Public funding and partnership are keywords in the global issues. Some degree of international accord is needed if less developed countries are to benefit from plant biotechnology. There should be more thought and international support put towards guiding new technological advances in these countries according to their social and economic needs. We do not have the right to deny less well-off societies the benefits of biotechnology.
Organisations set up to develop products appropriate to the needs of the developing world must be assured of stable funding and support.
The work of multinational companies should be scrutinised after they have been given approval by a regulatory authority to commence commercial production and operation. This should ensure respect for local farmers and their crops, and the setting up of local research projects for their needs.
There should not be differential safety standards between countries. International legislation is required.
Developing countries should be encouraged to work at researching plant biotechnology for themselves; and at the same time, countries should be encouraged to share their information with other countries.
Developing world representation must be ensured on any international forums on biotechnology.
Use of appropriate technology must be encouraged rather than allowing engineered hybrids to be pushed onto unsuspecting communities.
More widespread international funding must be encouraged for bodies set up to do research appropriate to the developing countries.
Regulatory control in the UK is among the most stringent; however there is still room for improvement. The Advisory Committee on Releases to the Environment makes recommendations for approval and then abdicates all responsibility - which passes to the successful applicant - and then only becomes further involved if a change is reported by the applicant (e.g., a change in the circumstances of the original submission).
Should the theoretical approver also be the investigator? Previous governments have rejected this as an opportunity for intellectual corruption. An independent ombudsman for monitoring investigative action should be appointed.
It is strongly recommended that the relevant authority consider European Union law, because interpretation is different from country to country.
Effective international control, while difficult to achieve, would be ideal.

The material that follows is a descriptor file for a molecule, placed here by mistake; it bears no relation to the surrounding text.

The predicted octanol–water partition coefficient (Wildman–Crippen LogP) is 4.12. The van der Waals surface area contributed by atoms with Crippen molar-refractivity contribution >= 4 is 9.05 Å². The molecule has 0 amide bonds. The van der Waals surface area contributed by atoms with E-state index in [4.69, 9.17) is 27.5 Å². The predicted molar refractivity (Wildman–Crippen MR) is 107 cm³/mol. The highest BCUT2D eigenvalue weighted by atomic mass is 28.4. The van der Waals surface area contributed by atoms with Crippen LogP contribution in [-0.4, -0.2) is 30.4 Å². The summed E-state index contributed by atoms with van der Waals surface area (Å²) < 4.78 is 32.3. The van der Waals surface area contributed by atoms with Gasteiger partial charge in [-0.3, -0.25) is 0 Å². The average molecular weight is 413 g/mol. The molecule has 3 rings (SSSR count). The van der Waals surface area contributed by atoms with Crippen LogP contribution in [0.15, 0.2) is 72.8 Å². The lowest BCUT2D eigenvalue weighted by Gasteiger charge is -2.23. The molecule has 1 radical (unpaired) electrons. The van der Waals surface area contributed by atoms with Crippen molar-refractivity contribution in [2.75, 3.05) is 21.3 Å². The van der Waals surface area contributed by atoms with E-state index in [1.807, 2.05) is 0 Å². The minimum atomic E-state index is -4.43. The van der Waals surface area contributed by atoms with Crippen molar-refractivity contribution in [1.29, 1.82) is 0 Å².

With the laxity of control, an international bonding and registration system should be introduced, with a substantial amount of deposited money involved. This would protect the well intended, and limit operations of the unscrupulous. Members of any regulatory agency should not have any commercial interest in plant biotechnology.
The procedures of modern biotechnology must have new regulations which are fair to primary producers, developers and end users. There are many voluntary conventions, protocols and assessment submission procedures in place already, but they vary from country to country. The several bodies in our country seem convinced that their regulatory procedures are being observed; however, since no biotechnological product is yet on the open market, these procedures themselves can not immediately be assessed. Experts are undoubtedly required to carry these out, but political debate has not yet begun. Perhaps it is premature to suggest rather a long period of monitoring after consent, especially by a separate group of experts. We suggest that a government minister should oversee this vast new development so that opportunities to benefit humanity are not lost in the face of the challenges it offers. Government should be encouraging controlled research in the public sector to maximise benefits to all, rather than leaving it to the private sector whose interest will lie with the profits.
Current labelling conventions do not ensure that genetically modified organisms are identified in products. This is a matter for regulation.